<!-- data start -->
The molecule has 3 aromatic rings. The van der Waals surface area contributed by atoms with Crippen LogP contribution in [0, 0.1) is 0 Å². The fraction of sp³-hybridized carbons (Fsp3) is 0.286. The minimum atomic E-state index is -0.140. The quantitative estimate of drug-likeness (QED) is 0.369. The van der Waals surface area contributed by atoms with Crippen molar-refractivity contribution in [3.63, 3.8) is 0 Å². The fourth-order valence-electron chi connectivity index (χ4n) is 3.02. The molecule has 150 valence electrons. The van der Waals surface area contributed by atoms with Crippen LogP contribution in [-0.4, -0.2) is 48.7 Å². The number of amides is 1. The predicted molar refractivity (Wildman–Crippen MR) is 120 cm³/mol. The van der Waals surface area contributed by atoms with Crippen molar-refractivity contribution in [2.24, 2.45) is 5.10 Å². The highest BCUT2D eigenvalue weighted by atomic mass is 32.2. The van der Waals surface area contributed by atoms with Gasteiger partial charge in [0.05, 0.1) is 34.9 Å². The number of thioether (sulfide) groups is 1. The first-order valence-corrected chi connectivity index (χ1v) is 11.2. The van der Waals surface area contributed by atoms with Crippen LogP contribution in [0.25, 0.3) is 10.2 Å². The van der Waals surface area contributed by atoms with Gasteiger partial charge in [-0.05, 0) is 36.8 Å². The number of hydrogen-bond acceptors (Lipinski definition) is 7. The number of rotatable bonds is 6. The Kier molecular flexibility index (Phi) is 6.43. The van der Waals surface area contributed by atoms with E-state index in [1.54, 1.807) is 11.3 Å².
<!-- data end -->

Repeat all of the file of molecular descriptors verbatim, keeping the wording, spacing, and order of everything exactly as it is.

The molecule has 3 aromatic rings. The van der Waals surface area contributed by atoms with Crippen LogP contribution in [0, 0.1) is 0 Å². The fraction of sp³-hybridized carbons (Fsp3) is 0.286. The minimum atomic E-state index is -0.140. The quantitative estimate of drug-likeness (QED) is 0.369. The van der Waals surface area contributed by atoms with Crippen molar-refractivity contribution in [3.63, 3.8) is 0 Å². The fourth-order valence-electron chi connectivity index (χ4n) is 3.02. The molecule has 150 valence electrons. The van der Waals surface area contributed by atoms with Crippen LogP contribution in [-0.4, -0.2) is 48.7 Å². The number of amides is 1. The predicted molar refractivity (Wildman–Crippen MR) is 120 cm³/mol. The van der Waals surface area contributed by atoms with Crippen molar-refractivity contribution in [2.24, 2.45) is 5.10 Å². The highest BCUT2D eigenvalue weighted by atomic mass is 32.2. The van der Waals surface area contributed by atoms with Gasteiger partial charge in [0.05, 0.1) is 34.9 Å². The number of thioether (sulfide) groups is 1. The first-order valence-corrected chi connectivity index (χ1v) is 11.2. The van der Waals surface area contributed by atoms with Crippen LogP contribution in [0.25, 0.3) is 10.2 Å². The van der Waals surface area contributed by atoms with Gasteiger partial charge in [-0.05, 0) is 36.8 Å². The number of hydrogen-bond acceptors (Lipinski definition) is 7. The number of rotatable bonds is 6. The Kier molecular flexibility index (Phi) is 6.43. The van der Waals surface area contributed by atoms with E-state index in [1.54, 1.807) is 11.3 Å².